Originally published by 2 Minute Medicine® (view original article). Reused on AccessMedicine with permission.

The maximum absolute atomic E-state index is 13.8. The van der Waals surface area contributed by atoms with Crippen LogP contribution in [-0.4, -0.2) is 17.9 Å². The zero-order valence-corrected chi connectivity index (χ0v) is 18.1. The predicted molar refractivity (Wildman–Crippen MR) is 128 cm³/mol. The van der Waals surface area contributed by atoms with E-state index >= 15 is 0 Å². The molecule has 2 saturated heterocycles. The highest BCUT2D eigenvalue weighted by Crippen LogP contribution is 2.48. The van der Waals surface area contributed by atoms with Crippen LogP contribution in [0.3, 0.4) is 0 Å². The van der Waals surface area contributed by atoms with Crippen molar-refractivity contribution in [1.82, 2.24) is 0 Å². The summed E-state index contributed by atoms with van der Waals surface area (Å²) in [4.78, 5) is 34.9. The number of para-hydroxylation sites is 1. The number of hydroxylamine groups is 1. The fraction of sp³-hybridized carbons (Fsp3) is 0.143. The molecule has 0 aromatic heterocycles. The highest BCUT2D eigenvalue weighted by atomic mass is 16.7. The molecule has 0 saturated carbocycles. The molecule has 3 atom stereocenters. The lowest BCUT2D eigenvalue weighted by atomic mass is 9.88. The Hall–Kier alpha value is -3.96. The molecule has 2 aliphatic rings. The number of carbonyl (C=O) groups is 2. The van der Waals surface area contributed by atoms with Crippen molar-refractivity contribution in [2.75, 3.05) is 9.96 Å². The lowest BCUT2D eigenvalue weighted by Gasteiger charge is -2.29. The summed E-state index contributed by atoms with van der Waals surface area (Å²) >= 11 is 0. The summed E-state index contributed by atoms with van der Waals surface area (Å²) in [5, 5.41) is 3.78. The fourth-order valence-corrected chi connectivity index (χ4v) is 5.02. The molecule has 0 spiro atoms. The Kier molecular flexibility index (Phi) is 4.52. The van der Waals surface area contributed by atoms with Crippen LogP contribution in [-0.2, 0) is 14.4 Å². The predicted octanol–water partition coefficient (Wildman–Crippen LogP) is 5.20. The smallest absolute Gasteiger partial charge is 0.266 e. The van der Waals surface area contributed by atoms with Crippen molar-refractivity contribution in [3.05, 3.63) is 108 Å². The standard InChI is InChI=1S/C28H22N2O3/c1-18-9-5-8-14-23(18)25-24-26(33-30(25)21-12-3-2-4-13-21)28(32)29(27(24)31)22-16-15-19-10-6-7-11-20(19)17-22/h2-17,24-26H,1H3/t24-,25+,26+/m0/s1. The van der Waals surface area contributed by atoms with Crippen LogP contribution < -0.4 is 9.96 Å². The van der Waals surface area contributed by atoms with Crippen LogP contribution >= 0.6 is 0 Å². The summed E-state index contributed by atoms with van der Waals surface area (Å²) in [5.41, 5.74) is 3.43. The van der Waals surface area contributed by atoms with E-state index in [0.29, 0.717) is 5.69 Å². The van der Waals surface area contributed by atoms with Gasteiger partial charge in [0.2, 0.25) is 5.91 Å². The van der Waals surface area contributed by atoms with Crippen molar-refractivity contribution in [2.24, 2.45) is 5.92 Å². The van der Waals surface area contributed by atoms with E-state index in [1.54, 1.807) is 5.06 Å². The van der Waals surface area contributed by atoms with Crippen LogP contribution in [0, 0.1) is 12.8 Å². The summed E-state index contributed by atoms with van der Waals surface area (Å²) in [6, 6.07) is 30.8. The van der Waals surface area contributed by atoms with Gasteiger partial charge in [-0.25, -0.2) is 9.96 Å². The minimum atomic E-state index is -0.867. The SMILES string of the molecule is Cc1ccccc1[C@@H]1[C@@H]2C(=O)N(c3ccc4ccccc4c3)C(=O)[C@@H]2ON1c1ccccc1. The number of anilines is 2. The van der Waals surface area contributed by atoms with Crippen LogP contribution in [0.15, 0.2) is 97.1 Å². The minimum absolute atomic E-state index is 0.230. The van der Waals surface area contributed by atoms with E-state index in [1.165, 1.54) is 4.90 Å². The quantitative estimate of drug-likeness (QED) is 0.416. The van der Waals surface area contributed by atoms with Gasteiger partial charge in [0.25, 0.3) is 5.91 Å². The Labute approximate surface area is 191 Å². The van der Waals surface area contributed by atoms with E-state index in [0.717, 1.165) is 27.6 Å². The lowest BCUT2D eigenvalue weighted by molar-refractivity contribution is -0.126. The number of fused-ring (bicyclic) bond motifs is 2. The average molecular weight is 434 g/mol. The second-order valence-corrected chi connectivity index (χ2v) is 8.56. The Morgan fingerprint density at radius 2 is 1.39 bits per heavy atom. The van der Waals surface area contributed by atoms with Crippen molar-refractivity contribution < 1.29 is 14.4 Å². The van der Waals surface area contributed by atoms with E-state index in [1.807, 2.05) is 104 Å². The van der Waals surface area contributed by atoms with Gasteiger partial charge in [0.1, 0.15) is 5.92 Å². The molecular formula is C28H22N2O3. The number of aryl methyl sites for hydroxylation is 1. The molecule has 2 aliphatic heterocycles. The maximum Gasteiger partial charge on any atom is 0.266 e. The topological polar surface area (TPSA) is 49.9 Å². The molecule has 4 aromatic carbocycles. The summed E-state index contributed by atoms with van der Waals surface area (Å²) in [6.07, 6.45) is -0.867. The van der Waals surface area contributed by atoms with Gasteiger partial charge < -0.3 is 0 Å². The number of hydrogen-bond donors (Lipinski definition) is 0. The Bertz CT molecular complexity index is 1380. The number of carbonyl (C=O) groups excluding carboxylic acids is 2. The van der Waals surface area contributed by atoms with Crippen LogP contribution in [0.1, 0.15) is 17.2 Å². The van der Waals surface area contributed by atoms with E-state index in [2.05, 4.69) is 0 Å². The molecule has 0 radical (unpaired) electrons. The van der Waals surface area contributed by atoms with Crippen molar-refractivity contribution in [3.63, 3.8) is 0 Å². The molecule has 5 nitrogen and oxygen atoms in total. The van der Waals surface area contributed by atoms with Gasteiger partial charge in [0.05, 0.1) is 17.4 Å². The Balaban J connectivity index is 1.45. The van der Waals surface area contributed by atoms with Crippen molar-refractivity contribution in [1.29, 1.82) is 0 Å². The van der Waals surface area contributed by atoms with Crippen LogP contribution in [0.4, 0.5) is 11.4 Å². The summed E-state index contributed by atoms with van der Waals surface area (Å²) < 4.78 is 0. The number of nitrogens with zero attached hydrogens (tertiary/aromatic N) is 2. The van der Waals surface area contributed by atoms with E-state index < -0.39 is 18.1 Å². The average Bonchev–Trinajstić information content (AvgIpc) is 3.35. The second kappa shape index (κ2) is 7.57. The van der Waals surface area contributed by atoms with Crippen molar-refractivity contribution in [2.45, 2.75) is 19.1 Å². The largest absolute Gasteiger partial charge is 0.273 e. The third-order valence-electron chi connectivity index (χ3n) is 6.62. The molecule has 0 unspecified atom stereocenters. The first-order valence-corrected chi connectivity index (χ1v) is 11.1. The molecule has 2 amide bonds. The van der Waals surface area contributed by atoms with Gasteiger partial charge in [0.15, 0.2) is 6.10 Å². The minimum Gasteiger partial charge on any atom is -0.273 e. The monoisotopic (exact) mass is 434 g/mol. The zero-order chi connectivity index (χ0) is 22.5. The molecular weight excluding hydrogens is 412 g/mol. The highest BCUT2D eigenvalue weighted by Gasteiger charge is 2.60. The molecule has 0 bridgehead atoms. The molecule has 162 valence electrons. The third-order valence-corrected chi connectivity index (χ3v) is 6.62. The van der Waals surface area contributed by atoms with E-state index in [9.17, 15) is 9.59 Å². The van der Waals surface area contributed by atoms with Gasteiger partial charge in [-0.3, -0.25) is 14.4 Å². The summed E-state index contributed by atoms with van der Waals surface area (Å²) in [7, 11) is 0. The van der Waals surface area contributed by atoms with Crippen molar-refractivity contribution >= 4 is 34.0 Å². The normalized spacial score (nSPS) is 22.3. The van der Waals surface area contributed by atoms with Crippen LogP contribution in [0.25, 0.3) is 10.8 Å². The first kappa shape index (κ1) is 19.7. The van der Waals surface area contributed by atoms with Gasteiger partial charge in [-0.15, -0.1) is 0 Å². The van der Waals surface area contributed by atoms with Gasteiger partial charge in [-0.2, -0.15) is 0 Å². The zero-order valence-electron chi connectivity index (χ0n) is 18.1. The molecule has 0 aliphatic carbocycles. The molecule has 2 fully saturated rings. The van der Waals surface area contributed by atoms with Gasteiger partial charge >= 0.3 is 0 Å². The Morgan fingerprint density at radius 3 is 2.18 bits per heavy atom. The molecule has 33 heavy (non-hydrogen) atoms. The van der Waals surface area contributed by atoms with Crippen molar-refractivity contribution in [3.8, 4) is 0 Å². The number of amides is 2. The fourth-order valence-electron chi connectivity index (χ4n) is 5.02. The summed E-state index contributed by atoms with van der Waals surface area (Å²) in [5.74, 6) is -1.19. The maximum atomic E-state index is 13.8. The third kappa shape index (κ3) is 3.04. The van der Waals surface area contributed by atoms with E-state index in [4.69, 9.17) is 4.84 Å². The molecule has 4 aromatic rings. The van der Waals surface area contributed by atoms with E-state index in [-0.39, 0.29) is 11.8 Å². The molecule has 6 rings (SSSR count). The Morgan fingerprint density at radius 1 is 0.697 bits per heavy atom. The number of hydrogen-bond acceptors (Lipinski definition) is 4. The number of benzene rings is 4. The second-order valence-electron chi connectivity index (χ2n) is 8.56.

Maintenance inhaled corticosteroid therapy is effective for preventing severe asthma exacerbations in patients with mild to moderate asthma at baseline. However, adherence to these agents in clinical practice is poor. A proposed alternative approach is to use a combination of a long-acting beta-agonist (LABA), such as formoterol, and an inhaled corticosteroid, such as budesonide, as a reliever monotherapy, which would enable the titration of use according to symptom severity. In this open-label, randomized controlled trial, 885 patients with a self-reported doctor’s diagnosis of asthma who were using a short-acting beta-agonist (SABA) for symptom relief with or without low to moderate doses of inhaled corticosteroids in the previous 12 weeks were assigned to receive either reliever (as-needed) therapy with inhaled budesonide-formoterol, or maintenance budesonide plus as-needed terbutaline (a SABA), to assess the number of severe exacerbations per patient per year. A severe exacerbation was defined as the use of systemic corticosteroids for at least 3 days because of an asthma exacerbation, admission to hospital, or emergency department visit because of asthma requiring systemic corticosteroids. Patients were followed for 52 weeks. At baseline, 30% of patients were taking SABA reliever therapy alone, and 70% of patients were taking an inhaled corticosteroid in addition to a SABA. Researchers found that the rate of severe asthma exacerbations was lower with as-needed budesonide-formoterol than maintenance budesonide and as-needed terbutaline (RR 0.69, 95% CI 0.48 to 1.00, p=0.049). Furthermore, time to first severe exacerbation was longer with budesonide-formoterol than maintenance budesonide plus as-needed terbutaline. Nasopharyngitis was the most common adverse event in both groups, occurring in 35% of patients receiving as-needed budesonide-formoterol, and 32% of patients receiving maintenance budesonide plus terbutaline. This study was limited by its open-label design. These findings support the use of an as-needed corticosteroid-formoterol inhaler over maintenance therapy for the prevention of severe asthma exacerbations in patients with mild to moderate asthma.

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